Nipah Virus: Don’t be scared, adopt good hygenic practices

Nipah virus has created fear among the Indian people. More than a dozen deaths has been reported from Kerala while at least 40 patient has been quarantinined
Though panic gripped the people due to fear of this virus but rathern then being afraid we should adopt Simple good hygiene practices such as frequent hand washing and cooking food properly before consuming. These simple habits can help you avoid contracting the brain-damaging Nipah virus

The Nipah virus is a zoonotic disease that is naturally transmitted from vertebrate animals to humans, while human-to-human transmission has also been documented.

The Nipah was first found among pigs in Malaysia-

First identified among pig farmers in Malaysia, the disease also surfaced in Siliguri, West Bengal, in 2001 and again in 2007.

The nature of virus-

Historically, the virus had largely remained in a cluster, meaning it was mostly confined to an area, and affected those that came in close contact to the patients, the experts said.

Situation in Kerala-

The latest outbreak in India has so far affected mainly four districts of Kerala — Kozhikode, and its neigbouring districts of Malappuram, Kannur and Wayanad. People in other states do not have much to worry, unless they need to travel to the affected areas, or come in contact with someone who has contracted the virus.

“All the previous such epidemics were reported to be in clusters and historical evidence shows no simultaneous outbreaks,” said officials.

People who come in close contact of the patients are usually the ones who acquire the disease. If that contact group increases or travel to other places, the disease is likely to spread.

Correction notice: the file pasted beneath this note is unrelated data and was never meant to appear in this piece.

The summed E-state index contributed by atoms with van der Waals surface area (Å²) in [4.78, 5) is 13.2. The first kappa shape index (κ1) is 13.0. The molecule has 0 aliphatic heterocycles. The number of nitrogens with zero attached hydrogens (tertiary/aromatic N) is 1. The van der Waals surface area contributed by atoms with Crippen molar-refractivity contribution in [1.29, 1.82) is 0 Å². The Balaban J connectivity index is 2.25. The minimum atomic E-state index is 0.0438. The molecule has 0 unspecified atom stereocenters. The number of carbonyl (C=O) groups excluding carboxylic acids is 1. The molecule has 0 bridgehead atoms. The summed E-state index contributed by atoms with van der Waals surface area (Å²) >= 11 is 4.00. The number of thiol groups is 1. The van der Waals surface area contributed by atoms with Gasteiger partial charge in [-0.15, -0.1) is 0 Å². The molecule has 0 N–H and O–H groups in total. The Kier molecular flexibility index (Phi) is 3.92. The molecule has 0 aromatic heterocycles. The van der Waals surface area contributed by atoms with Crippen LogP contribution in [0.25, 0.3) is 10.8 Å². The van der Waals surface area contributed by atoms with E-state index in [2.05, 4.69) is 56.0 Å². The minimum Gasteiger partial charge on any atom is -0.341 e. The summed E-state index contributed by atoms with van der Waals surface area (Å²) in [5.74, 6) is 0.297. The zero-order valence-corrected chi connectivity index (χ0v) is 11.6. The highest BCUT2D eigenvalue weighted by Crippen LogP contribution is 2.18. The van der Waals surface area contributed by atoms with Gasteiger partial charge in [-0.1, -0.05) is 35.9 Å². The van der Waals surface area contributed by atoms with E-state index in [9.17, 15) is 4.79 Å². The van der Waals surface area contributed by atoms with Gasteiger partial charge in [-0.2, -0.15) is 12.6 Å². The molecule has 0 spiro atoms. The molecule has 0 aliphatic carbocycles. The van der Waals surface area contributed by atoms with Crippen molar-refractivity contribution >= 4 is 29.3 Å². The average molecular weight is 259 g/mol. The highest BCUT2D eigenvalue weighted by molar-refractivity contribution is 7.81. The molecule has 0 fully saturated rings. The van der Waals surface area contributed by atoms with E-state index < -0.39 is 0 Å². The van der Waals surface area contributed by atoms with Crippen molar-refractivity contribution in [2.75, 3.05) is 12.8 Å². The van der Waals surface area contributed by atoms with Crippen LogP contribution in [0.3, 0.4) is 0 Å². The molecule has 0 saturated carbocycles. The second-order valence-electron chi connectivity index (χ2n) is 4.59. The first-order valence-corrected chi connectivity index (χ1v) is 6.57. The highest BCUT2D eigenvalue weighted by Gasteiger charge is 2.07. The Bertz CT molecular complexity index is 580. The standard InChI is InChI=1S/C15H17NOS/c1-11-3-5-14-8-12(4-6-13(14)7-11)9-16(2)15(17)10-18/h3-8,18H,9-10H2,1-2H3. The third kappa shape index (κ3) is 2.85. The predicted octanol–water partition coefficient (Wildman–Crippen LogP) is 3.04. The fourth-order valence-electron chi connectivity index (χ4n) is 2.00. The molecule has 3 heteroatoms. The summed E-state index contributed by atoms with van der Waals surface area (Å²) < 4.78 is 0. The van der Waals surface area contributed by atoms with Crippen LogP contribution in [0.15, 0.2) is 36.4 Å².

How Nipah is transmitted-
Nipah virus can be transmitted by infected pigs, or by fruit bats, through their secretions of saliva, urine or faeces.
The other mode of transmission is human to human, through body secretions and respiratory secretions.

The symptoms-

Contracting Nipah causes an upper respiratory infection, leading to fever, body ache, breathlessness and cough.

Depending upon the exposure to the virus, it can also proceed to further complication like Encephalitis — inflammation of the brain. This can result in mental confusions and deteriorate to coma.

“The progression is very severe. While the incubation period is long for some, on an average in 90 per cent of cases, the disease manifests itself within two weeks of exposure to the virus.

“Those infected should be isolated for at least 10-15 days, till the virulence of the virus settles and our immune system also starts fighting.

There is no real treatment but supportive care is given to the affected patients, which means treating the symptoms differently.

For example, people suffering from fever are treated for it, for those with breathlessness support is provided to them with artificial ventilators, and for those with seizures or convulsions anti-epileptic drugs are given as a support to the brain.

Ribavarin — an anti-viral drug is approved by Kerala gov-

The Kerala government has now recommended using Ribavarin — an anti-viral — as a life-saving measure. It is not a proven treatment, but it is approved because of a few studies that have proved the anti-viral’s benefits.

Besides maintaining hygiene, the experts suggested to avoid eating fruits that has any paw marks on it or is contaminated. Food should be properly cooked before consuming.

Restricting mobility to and fro to the affected areas can curtail the virus up to some extent, Chatterjee suggested.

If you are travelling to the infected area, use a general mask. While coughing close your mouth with a handkerchief or cough on your sleeve, wash hands properly, and maintain hygiene.